The Pitfalls of Drafting IPDI Trusts Over Real Property and How to Avoid Administrative Problems

 In Trusts, Wills

Disclaimer: LawSkills provides training for the legal industry and does not provide legal advice to members of the public. For help or guidance please seek the services of a qualified practitioner.

Paul Saunders accepts no responsibility or liability for the application of the views expressed in this contribution to any specific scenario and readers should take their own legal advice on the appropriateness of any comments to their specific situation.

There are many different will precedents dealing with the occupation of property.  In this article we look at some of the more common aspects that should be considered, with examples of the types of issues that should inform the draftsman as to which precedent (if any) would be best suited to the situation under consideration.

Background

Drafting IPDI trusts over real property - problems

There are a growing number of people entering into a new living arrangements (Cohabitees), whether they are in a civil partnership, marriage, or just “living together”, who already have children and, perhaps, remoter issue.  Younger Cohabitees might look to pool their assets.  However, older Cohabitees may want to ring-fence some, if not all, of their wealth so that on the death of the survivor of them and their “new” life partner a substantial inheritance passes to their own issue.

The LawSkills Monthly Digest

Subscribe to our comprehensive Monthly Digest for insightful feedback on Wills, Probate, Trusts, Tax and Elderly & Vulnerable client matters

Not complicated to read  |  Requires no internet searching |  Simply an informative pdf emailed to your inbox including practice points & tips

Subscribe now for monthly insightful feedback on key issues.

All for only £98 + VAT per year.

Lawskills Digest

Ring-fencing may entail setting up a trust to, amongst other aspects, enable the survivor to remain in the “family home”.

Such arrangements may often also be used to protect the interests of the survivor of a long term relationship, where most of the other assets are passed down the generations, both for tax reasons and because they may have a greater need.

Whatever the background to the testator’s decision, careful consideration needs to be given to how the gift of occupation of the family home is set out in the will.  This includes not just the terms of occupancy, but what is given.

What is given?

Most often, the will creates an immediate post death interest (IPDI), explicitly giving the survivor the right of occupation of the property.  In others, the property might be given to the testator’s children with a “wish” that they allow the survivor to remain in occupation.  Does this create an IPDI, or is the survivor merely a licensee?  The probability is the survivor would be a mere licensee, although if the will goes on to direct the application of sale proceeds for the purchase of a replacement home for the survivor, this is more akin to a trust and could therefore create an IPDI.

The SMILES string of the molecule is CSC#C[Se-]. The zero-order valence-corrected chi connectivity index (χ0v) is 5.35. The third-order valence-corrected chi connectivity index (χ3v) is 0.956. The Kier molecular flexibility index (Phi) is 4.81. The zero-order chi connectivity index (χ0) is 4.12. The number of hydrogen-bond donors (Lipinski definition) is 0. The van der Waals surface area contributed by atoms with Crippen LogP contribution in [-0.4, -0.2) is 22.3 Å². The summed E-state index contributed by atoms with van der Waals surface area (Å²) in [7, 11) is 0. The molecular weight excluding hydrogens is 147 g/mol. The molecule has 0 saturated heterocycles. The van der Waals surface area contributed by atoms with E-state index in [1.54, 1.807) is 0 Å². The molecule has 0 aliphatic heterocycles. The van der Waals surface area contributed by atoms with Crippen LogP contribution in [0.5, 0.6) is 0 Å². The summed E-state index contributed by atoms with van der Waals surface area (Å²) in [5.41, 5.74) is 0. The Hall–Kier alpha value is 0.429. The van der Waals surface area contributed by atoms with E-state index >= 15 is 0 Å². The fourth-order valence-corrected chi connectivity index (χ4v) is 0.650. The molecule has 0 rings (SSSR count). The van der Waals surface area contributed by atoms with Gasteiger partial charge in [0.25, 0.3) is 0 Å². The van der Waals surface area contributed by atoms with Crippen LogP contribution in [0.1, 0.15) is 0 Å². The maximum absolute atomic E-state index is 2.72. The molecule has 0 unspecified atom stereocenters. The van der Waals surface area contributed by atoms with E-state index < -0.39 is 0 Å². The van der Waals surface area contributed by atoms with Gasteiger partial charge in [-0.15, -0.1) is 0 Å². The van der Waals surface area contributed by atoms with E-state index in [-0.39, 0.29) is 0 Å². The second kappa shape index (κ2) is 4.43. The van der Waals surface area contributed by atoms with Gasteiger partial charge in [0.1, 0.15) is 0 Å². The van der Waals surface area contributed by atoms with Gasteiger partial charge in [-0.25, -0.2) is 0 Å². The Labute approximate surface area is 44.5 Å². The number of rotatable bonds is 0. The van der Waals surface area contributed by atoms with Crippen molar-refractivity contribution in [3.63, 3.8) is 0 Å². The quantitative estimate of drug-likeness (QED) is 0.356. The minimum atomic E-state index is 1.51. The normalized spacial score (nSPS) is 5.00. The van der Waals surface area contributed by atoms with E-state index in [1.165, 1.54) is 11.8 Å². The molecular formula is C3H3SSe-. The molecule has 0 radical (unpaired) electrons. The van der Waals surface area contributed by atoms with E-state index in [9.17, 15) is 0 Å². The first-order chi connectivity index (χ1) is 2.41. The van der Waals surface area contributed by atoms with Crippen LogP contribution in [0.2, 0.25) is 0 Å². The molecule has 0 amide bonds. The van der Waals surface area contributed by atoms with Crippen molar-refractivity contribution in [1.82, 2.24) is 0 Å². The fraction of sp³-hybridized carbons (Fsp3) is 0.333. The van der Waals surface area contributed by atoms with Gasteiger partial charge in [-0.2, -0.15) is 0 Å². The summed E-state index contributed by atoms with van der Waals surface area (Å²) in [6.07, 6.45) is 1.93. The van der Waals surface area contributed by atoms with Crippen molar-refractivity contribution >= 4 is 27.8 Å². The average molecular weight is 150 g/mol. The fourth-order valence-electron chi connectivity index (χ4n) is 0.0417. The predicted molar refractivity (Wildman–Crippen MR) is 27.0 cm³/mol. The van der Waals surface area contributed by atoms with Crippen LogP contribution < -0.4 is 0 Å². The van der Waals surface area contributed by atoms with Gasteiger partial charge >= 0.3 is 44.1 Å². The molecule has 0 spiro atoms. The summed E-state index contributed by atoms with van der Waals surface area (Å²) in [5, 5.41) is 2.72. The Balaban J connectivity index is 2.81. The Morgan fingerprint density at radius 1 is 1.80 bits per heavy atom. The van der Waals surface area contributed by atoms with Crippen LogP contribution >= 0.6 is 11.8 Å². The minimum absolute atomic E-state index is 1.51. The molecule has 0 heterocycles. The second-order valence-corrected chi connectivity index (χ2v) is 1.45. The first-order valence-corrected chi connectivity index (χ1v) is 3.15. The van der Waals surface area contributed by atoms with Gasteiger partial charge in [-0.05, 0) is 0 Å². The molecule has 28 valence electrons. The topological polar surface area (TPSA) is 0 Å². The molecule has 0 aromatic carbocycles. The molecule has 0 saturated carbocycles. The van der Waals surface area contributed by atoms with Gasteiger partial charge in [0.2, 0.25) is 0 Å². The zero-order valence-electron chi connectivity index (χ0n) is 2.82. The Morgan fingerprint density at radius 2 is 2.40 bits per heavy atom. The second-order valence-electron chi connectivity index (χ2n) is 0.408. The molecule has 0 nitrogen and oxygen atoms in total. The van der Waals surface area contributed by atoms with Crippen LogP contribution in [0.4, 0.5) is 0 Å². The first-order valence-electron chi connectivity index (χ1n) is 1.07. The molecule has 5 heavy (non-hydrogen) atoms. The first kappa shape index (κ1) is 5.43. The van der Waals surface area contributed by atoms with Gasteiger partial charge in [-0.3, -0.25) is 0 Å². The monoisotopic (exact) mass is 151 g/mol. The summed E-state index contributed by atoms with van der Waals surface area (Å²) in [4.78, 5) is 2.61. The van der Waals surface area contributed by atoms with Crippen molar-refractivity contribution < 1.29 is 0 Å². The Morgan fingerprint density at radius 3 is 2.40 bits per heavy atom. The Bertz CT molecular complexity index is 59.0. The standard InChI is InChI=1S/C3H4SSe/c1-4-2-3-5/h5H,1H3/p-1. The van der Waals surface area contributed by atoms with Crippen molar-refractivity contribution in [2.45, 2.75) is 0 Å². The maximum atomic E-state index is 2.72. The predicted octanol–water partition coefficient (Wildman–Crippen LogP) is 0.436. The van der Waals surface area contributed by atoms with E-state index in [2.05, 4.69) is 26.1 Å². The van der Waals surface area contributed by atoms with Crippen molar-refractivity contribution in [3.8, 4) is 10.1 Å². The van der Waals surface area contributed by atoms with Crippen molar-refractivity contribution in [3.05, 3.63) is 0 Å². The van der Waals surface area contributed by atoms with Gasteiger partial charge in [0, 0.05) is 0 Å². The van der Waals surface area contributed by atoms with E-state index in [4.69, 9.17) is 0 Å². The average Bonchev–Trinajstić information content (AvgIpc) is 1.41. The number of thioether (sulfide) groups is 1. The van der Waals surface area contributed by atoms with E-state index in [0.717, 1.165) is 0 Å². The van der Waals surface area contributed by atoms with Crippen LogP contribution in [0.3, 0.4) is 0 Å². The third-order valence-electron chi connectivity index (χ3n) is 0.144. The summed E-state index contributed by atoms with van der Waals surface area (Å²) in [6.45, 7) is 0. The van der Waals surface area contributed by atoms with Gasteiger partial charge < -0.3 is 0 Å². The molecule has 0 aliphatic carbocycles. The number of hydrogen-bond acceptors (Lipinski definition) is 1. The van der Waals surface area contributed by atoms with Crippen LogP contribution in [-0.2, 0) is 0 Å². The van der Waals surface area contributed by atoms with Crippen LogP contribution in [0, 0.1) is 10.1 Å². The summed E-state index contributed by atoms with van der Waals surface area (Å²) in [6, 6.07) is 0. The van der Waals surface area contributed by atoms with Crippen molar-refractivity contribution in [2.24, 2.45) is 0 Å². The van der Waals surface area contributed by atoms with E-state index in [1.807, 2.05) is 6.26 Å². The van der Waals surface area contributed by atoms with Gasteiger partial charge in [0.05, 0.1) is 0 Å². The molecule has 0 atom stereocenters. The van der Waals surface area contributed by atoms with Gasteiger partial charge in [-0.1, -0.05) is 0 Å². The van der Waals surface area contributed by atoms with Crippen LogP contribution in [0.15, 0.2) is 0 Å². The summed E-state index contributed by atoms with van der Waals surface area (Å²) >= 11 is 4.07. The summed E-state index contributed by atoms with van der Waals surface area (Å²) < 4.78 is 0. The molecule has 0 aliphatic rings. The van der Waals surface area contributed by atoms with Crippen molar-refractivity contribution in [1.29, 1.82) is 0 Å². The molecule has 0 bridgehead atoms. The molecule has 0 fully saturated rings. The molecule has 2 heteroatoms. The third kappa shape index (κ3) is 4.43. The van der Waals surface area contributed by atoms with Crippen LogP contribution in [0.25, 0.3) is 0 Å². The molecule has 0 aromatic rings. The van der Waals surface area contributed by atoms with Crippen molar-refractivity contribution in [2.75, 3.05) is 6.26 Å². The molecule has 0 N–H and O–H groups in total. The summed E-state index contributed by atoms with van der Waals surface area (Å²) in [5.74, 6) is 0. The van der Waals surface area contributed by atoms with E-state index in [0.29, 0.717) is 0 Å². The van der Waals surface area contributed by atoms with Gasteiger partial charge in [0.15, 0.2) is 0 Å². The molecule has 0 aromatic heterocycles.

Occupier’s obligations?

In any event, whatever the nature of the gift, the will often seeks to impose upon the survivor, whether a life tenant or licensee (the Occupier), responsibility for repairs, maintenance and insurance.  There may also be provisions for the termination of the interest upon the occurrence of certain events, some of which may be difficult to determine.  Whilst termination on re-marriage is easy to identify, what does “cohabiting” really mean, and when might, say, a lodger become a cohabitee (if at all)?

Repairs

Where the Occupier is responsible for repair and maintenance, what is the starting point of their obligation?  Whilst there is settled law that a trustee has no duty to improve trust property, is the Occupier required only to maintain it in the same condition as it was when their interest first arose or, if not in good tenantable condition, are they required to bring it up to, and maintain it in, a good state of repair?

Maintenance fund?

Unless the right of occupation is given as a part of the residuary gift, rarely are other assets of the estate directed to be retained by the trustees to enable them to preserve the property should the Occupier not have the means, or inclination, to maintain it.  Whilst, in the latter case, the trustees could seek the assistance of the courts in enforcing the Occupier’s obligations (or to terminate the IPDI), that also requires money.  In the absence of a “maintenance fund”, how do trustees finance an application?  Also, if there are professional trustees, how are their fees to be satisfied?  Would they be willing to wait until the termination of the trust, or an earlier sale of the property (by which time, any fees outstanding for more than 6 years might not be recoverable under the statute of limitations).